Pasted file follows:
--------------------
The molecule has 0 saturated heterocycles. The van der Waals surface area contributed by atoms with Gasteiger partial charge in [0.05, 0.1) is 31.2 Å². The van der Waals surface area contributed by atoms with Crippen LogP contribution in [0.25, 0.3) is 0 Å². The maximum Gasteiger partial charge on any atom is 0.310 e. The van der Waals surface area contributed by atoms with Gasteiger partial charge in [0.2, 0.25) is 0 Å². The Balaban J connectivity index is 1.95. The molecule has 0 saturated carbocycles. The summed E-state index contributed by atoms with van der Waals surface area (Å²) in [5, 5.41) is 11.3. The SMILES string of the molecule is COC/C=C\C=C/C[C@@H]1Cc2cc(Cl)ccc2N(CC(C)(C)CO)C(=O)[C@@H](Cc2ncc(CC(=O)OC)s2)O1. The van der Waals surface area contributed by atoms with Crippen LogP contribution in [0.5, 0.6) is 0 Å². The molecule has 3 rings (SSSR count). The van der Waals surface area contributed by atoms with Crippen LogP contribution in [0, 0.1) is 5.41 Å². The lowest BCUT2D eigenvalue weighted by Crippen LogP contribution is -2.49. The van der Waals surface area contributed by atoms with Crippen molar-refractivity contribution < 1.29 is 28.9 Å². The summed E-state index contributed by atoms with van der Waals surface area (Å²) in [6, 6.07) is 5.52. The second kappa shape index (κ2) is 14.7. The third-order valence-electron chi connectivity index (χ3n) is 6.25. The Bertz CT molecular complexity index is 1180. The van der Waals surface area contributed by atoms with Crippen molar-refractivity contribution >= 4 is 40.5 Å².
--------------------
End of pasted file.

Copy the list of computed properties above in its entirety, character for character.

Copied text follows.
The molecule has 0 saturated heterocycles. The van der Waals surface area contributed by atoms with Gasteiger partial charge in [0.05, 0.1) is 31.2 Å². The van der Waals surface area contributed by atoms with Crippen LogP contribution in [0.25, 0.3) is 0 Å². The maximum Gasteiger partial charge on any atom is 0.310 e. The van der Waals surface area contributed by atoms with Gasteiger partial charge in [0.2, 0.25) is 0 Å². The Balaban J connectivity index is 1.95. The molecule has 0 saturated carbocycles. The summed E-state index contributed by atoms with van der Waals surface area (Å²) in [5, 5.41) is 11.3. The SMILES string of the molecule is COC/C=C\C=C/C[C@@H]1Cc2cc(Cl)ccc2N(CC(C)(C)CO)C(=O)[C@@H](Cc2ncc(CC(=O)OC)s2)O1. The van der Waals surface area contributed by atoms with Crippen LogP contribution in [0.5, 0.6) is 0 Å². The molecule has 3 rings (SSSR count). The van der Waals surface area contributed by atoms with Crippen LogP contribution in [0, 0.1) is 5.41 Å². The lowest BCUT2D eigenvalue weighted by Crippen LogP contribution is -2.49. The van der Waals surface area contributed by atoms with Crippen molar-refractivity contribution < 1.29 is 28.9 Å². The summed E-state index contributed by atoms with van der Waals surface area (Å²) in [6, 6.07) is 5.52. The second kappa shape index (κ2) is 14.7. The third-order valence-electron chi connectivity index (χ3n) is 6.25. The Bertz CT molecular complexity index is 1180. The van der Waals surface area contributed by atoms with Crippen molar-refractivity contribution >= 4 is 40.5 Å².